Custom Zenburn Theme for Sublime Text 2

For a while now, I’ve been using Notepad++ with a customized version of the Zenburn theme, which was originally created for Vim.

This week I finally started fiddling around with Sublime Text 2, and I like what I’ve seen. Although I like the default Monakai theme, I prefer my old customized version of Zenburn from Notepad++. So I forked this Zenburn repo and made my alterations.

Below are some screenshots.

Editing HTML:

Editing HTML with Zenburn

Editing CSS:

Editing CSS with Zenburn

Editing JavaScript:

Editing JavaScript with Zenburn

My version is different from the usual Zenburn theme in two ways: 1) The background is darker, which I think looks much better; and 2) the HTML/CSS/JS comments are in gray instead of green, and they’re italicized. I think this looks much better for scanning.

Install on Sublime Text 2

If you want to try out this theme, just navigate to your packages folder, then to the “Color Scheme – Default” folder and clone the repo with this command:

$ git clone https://github.com/impressivewebs/zenburn.git

Or just do it using whatever tool you’re using to clone repos from GitHub. Notice that I said to go into the “Color Scheme…” folder. When I cloned the repo into the packages folder directly, I ran into this bug. The problem went away when I removed the theme and then cloned it into the “Color Scheme…” folder instead. If anyone has a better suggestion for this, please comment.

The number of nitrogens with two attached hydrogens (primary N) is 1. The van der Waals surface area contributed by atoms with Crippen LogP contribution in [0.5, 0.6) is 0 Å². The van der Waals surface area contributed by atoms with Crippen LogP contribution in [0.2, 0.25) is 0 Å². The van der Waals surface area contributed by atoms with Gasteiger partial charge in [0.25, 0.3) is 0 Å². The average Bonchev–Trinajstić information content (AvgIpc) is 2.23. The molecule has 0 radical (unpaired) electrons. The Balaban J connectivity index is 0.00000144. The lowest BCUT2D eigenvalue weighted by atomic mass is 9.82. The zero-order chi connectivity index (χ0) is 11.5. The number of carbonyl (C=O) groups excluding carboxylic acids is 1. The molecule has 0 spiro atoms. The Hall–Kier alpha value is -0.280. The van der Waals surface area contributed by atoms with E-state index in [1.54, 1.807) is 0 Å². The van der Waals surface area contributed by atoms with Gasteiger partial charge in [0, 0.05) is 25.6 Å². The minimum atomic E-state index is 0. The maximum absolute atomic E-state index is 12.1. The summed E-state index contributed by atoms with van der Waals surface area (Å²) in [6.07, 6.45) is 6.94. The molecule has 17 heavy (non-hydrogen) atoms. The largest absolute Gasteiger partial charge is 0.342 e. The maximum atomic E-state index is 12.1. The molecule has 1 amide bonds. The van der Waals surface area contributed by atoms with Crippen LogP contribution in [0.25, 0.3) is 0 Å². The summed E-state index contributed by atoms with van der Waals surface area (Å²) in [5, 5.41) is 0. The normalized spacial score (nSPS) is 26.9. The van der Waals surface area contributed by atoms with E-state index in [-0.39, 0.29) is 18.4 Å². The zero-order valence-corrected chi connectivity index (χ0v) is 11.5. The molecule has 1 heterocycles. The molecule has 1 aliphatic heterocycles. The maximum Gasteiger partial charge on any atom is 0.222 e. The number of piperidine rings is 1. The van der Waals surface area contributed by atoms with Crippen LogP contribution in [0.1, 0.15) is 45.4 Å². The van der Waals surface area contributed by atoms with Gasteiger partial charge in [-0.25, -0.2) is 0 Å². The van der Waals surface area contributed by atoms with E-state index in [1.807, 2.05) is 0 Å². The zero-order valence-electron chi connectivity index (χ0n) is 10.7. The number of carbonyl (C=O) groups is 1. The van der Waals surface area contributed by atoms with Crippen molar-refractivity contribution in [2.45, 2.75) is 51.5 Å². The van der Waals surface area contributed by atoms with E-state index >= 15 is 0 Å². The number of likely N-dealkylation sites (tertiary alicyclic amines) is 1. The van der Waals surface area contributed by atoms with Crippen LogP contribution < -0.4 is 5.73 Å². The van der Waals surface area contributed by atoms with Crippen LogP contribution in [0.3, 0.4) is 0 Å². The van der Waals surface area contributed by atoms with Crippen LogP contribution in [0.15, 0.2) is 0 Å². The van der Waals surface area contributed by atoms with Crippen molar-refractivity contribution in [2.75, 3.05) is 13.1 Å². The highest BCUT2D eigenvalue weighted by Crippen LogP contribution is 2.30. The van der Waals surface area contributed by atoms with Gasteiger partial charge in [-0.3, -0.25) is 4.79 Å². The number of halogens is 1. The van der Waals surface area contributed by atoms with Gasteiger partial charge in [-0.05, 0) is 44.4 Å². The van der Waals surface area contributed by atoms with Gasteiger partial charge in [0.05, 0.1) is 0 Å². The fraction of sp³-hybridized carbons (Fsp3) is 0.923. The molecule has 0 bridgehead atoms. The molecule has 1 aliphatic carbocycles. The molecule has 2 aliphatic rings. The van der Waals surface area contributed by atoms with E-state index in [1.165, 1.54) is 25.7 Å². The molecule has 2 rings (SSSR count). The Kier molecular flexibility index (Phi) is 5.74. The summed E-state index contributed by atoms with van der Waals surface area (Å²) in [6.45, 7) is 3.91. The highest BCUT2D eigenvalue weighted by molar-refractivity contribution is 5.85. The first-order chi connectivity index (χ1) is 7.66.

If you want this theme for Notepad++, here’s a gist with the XML data from my customized version of Zenburn. Just save it as an XML file in your themes folder, and make sure you’re running Notepad++ as an administrator in Windows, otherwise it won’t let you save it as the default theme.

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13 Responses

  1. I have always used Cobalt with every code editor on every system. I’m fairly sure I read somewhere that a bluish background causes less eyestrain?

    • Agreed, Cobalt is nice, and you might be right about it being easier on the eyes. I like the fact that both Notepad++ and Sublime Text 2 let you easily bump up the font size, which I think is more important for eye strain.

      In both editors you just hit CTRL with the plus sign or up on the mouse wheel. For some reason, that feature wasn’t available on Sublime Text 1, which is the main reason I rejected it the first time I tried it.

    • Michael:

      I haven’t been able to turn away from Cobalt since I discovered it on Textmate so many years ago. It’s just so easy on the eyes. And has the best color coding form HTML/CSS/JS files.

  2. Lavabeams:

    If you haven’t just generally had a look at Package Control already you should do so it an amazing addition to Sublime Text 2 and makes life so much easier.

    If you have you should look at adding your git repo to the Package Control list!

    I like the theme also, however I have just moved to using light backgrounds and dark foregrounds and am quite enjoying the switch.

  3. Brad:

    I too am a fan of the Monakai theme. I like the looks of what you have done and think I will give it a shot. Do look into the package control like Lavabeams said, great idea!

  4. AB:

    if you want to edit your theme futher you can try my new tool tmThemeEditor http://tmtheme-editor.herokuapp.com

  5. Louis, looks like you haven’t seen any of true possibilities of Sublime Text 2 yet. First of all, forget about manually cloning extensions for it and use Package Control: http://wbond.net/sublime_packages/package_control .

    And then check out these amazing (and free!) tutorials by Jeffrey Way, and you will realise how *sublime* this editor really is http://net.tutsplus.com/articles/news/perfect-workflow-in-sublime-text-free-course/

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